During the age of chivalry, armor was a necessity in times of both war and peace. In battle, a sturdy breastplate might have been the only thing keeping a knight from mortal harm at the point of a lance. In courtly cavalcades and tournaments, princes and other noblemen used suits of armor to project their wealth and power to others—a medieval fashion statement. Knights, a traveling exhibition now on view at the Ringling Museum—built by someone who himself knew something about showmanship—expertly explores the history, craftsmanship, and function of armor and weaponry throughout the Middles Ages and the Renaissance.
The exhibition consists of more than one hundred pieces drawn from the collection of the Museo Stibbert in Florence, Italy. One of the city’s quirkier cultural institutions, it houses the trove of art and artifacts gathered by Frederick Stibbert (1838–1906), heir to a fortune amassed by his grandfather, a principal of the British East India Company. Above all, Stibbert loved armor, and the show at the Ringling includes full suits of metal, mounted equestrian figures, helmets, swords, and other weaponry, examining the works both as protection and as decorative art.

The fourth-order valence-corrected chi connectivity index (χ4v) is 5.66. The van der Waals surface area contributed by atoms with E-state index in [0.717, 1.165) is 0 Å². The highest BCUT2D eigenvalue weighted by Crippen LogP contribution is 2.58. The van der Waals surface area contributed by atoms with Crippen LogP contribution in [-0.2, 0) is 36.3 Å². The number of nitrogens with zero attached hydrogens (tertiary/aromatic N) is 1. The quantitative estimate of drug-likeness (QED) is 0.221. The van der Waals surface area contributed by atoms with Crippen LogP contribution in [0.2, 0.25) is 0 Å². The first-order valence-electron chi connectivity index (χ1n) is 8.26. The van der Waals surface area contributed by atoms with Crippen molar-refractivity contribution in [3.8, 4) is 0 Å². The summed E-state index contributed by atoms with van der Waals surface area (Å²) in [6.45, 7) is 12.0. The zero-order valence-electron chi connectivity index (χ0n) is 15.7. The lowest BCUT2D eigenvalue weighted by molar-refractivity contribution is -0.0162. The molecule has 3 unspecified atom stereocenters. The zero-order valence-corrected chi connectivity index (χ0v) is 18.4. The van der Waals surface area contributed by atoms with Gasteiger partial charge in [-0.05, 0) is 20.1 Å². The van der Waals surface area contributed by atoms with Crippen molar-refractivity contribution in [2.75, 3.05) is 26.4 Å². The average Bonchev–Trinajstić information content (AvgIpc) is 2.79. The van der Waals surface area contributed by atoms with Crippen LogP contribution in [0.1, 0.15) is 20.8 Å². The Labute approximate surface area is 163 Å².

Fans of Game of Thrones and The Tudors take heed.
Knights • John & Mable Ringling Museum of Art at Florida State University, Sarasota • to April 21 • ringling.org